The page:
But a key question that remains after the U.S. Department of State concluded its inaugural global Internet freedom conference here is how to determine when such requests are "legitimate" and warrant compliance.
That issue took center stage last year amid reports that Chinese authorities had succeeded in silencing--and--cyberdissidents, thanks to cooperation from Yahoo and Microsoft.
"It's not very simple when they just say, 'Here's the e-mail account, and we're investigating under the following 17 organized crime and terrorism statutes,'" said Andrew McLaughlin, Google's senior policy counsel. "We can't just go...snooping through e-mail accounts to figure out whether we like what they've been engaged in."
Even under U.S. law, corporations aren't expected to make moral judgments about the legitimacy of FBI or other authorities' requests for information about their users, so they shouldn't be expected to do the same on an international level, suggested Michael Samway, Yahoo's deputy general counsel. "That's why we need the government's help," he said.
Google's McLaughlin went so far as to suggest that the government "fight for our interests in the trade arena the same way they've been fighting for our interests in Detroit. Censorship should be treated as a trade barrier and be written into free-trade agreements."
State Department officials had few concrete answers themselves, though some had strong words for their international counterparts.
"We're here to say we will not stand by the unwarranted use of Internet restrictions by repressive regimes," said Barry Lowenkron, an assistant secretary in the Bureau of Democracy, Human Rights and Labor.
The United States has been attempting to elevate its profile on global Internet censorship, which it views as a key human rights concern, ever since Secretary of State Condoleeza Rice announced the formation of the Global Internet Freedom Task Force, or GIFT, last February.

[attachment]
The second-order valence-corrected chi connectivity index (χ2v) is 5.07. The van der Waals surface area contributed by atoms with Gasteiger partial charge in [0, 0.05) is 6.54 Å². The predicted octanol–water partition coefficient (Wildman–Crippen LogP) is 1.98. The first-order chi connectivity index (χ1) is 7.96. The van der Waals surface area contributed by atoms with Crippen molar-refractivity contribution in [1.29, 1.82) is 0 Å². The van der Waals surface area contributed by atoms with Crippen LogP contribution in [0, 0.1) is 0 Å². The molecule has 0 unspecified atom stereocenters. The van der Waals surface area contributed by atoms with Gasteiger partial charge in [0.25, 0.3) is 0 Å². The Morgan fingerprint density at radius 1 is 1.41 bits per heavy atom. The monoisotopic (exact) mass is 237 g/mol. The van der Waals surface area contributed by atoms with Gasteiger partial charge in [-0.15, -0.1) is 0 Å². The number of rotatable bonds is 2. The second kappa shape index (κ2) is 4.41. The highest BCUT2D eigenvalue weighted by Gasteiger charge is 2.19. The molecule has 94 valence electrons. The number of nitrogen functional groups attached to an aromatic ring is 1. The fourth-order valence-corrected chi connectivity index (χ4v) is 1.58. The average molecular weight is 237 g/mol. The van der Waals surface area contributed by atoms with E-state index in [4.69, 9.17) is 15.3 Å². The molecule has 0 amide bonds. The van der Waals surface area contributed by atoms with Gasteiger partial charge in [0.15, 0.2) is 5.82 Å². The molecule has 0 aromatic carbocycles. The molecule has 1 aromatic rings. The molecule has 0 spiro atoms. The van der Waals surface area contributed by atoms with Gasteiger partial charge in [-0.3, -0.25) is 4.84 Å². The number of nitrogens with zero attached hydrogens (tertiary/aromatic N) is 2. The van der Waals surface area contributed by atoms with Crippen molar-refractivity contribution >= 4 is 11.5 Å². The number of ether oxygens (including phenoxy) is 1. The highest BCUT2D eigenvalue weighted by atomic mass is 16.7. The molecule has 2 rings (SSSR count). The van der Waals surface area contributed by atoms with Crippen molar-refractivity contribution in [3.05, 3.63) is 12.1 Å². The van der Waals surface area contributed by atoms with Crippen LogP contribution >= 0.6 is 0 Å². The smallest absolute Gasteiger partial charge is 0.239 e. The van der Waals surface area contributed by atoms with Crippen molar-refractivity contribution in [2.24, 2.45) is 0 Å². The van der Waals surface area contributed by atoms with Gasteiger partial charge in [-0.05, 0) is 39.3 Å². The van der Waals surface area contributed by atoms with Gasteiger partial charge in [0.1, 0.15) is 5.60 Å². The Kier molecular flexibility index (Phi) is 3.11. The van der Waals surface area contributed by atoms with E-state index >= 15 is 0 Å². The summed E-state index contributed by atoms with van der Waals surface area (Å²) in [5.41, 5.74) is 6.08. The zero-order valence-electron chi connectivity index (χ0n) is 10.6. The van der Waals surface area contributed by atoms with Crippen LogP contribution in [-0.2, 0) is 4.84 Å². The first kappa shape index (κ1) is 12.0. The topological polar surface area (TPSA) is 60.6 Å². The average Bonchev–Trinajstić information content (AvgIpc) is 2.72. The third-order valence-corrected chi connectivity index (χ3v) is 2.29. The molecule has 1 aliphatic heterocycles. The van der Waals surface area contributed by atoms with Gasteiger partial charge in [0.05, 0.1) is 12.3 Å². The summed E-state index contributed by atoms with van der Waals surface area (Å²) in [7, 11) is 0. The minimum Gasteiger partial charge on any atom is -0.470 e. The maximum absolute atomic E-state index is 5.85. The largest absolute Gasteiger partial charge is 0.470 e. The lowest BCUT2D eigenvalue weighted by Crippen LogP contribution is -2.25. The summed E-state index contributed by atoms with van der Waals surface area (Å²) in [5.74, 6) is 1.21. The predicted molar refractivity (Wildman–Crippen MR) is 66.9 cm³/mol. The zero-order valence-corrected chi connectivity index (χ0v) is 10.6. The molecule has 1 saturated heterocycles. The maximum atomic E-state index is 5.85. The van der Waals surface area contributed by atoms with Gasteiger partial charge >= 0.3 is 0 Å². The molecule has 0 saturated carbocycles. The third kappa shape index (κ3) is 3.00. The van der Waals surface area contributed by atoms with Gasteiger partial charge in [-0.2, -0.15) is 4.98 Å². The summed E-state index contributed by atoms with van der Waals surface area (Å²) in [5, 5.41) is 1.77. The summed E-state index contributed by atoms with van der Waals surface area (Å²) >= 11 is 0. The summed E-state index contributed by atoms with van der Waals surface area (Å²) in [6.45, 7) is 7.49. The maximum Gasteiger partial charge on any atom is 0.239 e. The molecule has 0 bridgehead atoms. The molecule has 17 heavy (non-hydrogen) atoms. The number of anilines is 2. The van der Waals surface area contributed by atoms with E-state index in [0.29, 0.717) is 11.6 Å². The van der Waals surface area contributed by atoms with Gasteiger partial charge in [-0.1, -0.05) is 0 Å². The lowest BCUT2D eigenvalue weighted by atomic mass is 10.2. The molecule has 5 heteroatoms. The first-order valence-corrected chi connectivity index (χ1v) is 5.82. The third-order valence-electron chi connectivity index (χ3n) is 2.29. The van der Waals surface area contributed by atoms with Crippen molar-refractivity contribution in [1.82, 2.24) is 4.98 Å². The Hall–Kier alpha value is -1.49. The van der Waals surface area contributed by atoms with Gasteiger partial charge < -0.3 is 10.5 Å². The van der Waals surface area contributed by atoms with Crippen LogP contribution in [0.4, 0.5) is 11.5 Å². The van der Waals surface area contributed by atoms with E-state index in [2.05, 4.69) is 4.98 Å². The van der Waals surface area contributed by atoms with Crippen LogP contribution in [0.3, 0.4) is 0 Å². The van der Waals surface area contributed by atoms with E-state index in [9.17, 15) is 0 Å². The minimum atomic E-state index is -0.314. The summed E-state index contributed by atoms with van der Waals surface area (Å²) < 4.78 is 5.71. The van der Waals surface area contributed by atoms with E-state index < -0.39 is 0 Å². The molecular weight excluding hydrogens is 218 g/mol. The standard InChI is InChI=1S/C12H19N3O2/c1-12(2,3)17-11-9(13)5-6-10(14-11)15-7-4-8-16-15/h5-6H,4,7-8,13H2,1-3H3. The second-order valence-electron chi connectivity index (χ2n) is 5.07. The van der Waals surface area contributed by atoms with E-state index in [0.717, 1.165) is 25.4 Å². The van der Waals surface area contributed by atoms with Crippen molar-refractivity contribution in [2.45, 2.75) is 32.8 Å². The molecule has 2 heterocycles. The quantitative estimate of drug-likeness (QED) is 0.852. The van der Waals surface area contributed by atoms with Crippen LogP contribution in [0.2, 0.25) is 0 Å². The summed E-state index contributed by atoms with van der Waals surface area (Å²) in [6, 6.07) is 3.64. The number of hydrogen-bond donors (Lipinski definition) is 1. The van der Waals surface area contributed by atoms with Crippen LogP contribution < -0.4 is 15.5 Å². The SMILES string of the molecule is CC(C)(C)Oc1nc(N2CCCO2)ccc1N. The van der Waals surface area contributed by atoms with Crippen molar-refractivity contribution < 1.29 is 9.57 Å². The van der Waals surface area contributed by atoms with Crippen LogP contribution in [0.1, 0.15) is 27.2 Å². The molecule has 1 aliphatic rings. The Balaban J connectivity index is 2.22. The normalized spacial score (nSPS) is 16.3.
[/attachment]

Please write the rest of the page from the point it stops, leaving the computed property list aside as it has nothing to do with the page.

The U.S. government's wrath at that time was sparked primarily by goings-on in China, where, in addition to the Microsoft and Yahoo incidents, Google had recently rolled out ato comply with the government's wishes.
But the issue is "about a lot more than China, and it's important we treat it as such," said Dunstan Hope of the consulting group Business for Social Responsibility, which has been working with Yahoo, Google and Microsoft on how to operate in more restrictive countries.
In fact, about 25 countries around the world are currently engaged in Internet filtering, said Robert Faris, research director for an ongoing study of global Internet censorship techniques at Harvard Law School's Berkman Center for Internet and Society.
Deciding which countries to look out for, however, is complex because of what Google's McLaughlin called a global "conflict of values." Google, for instance, recently had to weigh a request from Brazilian authorities seeking information on who were allegedly engaged in racist activities.
Racism happens to be illegal in the South American nation, which may have differing laws but does not typically make the U.S. government's short list of repressive regimes. (In the United States, racist remarks are protected by the First Amendment's guarantee of freedom of speech.)
"There are lots of ways in which democracies and quasidemocracies restrict access to content and information, and they conflict," he said.
Some human rights activists who participated in Tuesday's event argued that the Internet companies were making the issue more complex than necessary.
"Start with examples where there is an agreement that there is an egregious practice," such as China's notorious censorship of government critics, said Michael Posner, president of the advocacy group Human Rights First. "There are going to be situations where governments are engaged in mischief, and there has to be some way of evaluating that."
Amnesty International Advocacy Director T. Kumar said the best way to curb Internet censorship is to passaimed at limiting the dealings of U.S. companies in countries deemed "Internet-restrictive."
Reintroduced this year by Rep. Christopher Smith, a New Jersey Republican, that measure proposes, among other things, prohibiting U.S. companies from turning over personal information about their subscribers to governments in those locales except for "legitimate law enforcement purposes."
"We would urge U.S. corporations to use this law as a cover to say, 'We can't abide by what's being asked in different countries,'" Kumar said.
That general idea didn't sit well with Microsoft Associate General Counsel Ira Rubinstein. "The notion that just by enacting U.S. legislation, you're going to solve this problem, because now the companies will know what the standards are," he said, "is not really grappling with the legal complexity of the issue."